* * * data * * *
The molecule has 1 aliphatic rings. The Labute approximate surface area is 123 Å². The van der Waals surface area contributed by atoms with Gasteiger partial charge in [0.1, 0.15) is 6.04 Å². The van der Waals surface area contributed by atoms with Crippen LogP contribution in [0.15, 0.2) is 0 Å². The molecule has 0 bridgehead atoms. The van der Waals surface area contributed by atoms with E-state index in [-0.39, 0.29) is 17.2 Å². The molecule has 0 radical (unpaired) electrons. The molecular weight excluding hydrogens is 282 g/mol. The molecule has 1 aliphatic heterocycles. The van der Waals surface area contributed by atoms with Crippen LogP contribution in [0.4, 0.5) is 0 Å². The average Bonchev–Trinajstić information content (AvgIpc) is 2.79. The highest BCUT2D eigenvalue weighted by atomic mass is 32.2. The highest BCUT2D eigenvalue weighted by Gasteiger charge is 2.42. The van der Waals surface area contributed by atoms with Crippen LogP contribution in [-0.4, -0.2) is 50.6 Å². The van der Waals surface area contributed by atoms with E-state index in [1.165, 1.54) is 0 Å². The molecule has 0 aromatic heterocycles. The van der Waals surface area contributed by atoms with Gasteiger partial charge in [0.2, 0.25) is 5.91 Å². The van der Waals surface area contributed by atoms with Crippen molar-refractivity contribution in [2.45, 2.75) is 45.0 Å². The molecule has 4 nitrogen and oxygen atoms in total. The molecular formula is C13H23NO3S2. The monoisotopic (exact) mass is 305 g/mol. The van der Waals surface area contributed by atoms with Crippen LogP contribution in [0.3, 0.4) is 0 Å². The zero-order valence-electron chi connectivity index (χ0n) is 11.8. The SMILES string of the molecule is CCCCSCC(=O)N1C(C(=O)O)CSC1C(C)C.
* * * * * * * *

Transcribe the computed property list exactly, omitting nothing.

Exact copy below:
The molecule has 1 aliphatic rings. The Labute approximate surface area is 123 Å². The van der Waals surface area contributed by atoms with Gasteiger partial charge in [0.1, 0.15) is 6.04 Å². The van der Waals surface area contributed by atoms with Crippen LogP contribution in [0.15, 0.2) is 0 Å². The molecule has 0 bridgehead atoms. The van der Waals surface area contributed by atoms with E-state index in [-0.39, 0.29) is 17.2 Å². The molecule has 0 radical (unpaired) electrons. The molecular weight excluding hydrogens is 282 g/mol. The molecule has 1 aliphatic heterocycles. The van der Waals surface area contributed by atoms with Crippen LogP contribution in [0.4, 0.5) is 0 Å². The average Bonchev–Trinajstić information content (AvgIpc) is 2.79. The highest BCUT2D eigenvalue weighted by atomic mass is 32.2. The highest BCUT2D eigenvalue weighted by Gasteiger charge is 2.42. The van der Waals surface area contributed by atoms with Crippen LogP contribution in [-0.4, -0.2) is 50.6 Å². The van der Waals surface area contributed by atoms with E-state index in [1.165, 1.54) is 0 Å². The molecule has 0 aromatic heterocycles. The van der Waals surface area contributed by atoms with Gasteiger partial charge in [0.2, 0.25) is 5.91 Å². The van der Waals surface area contributed by atoms with Crippen molar-refractivity contribution in [2.45, 2.75) is 45.0 Å². The molecule has 4 nitrogen and oxygen atoms in total. The molecular formula is C13H23NO3S2. The monoisotopic (exact) mass is 305 g/mol. The van der Waals surface area contributed by atoms with Crippen LogP contribution in [0.3, 0.4) is 0 Å². The zero-order valence-electron chi connectivity index (χ0n) is 11.8. The SMILES string of the molecule is CCCCSCC(=O)N1C(C(=O)O)CSC1C(C)C.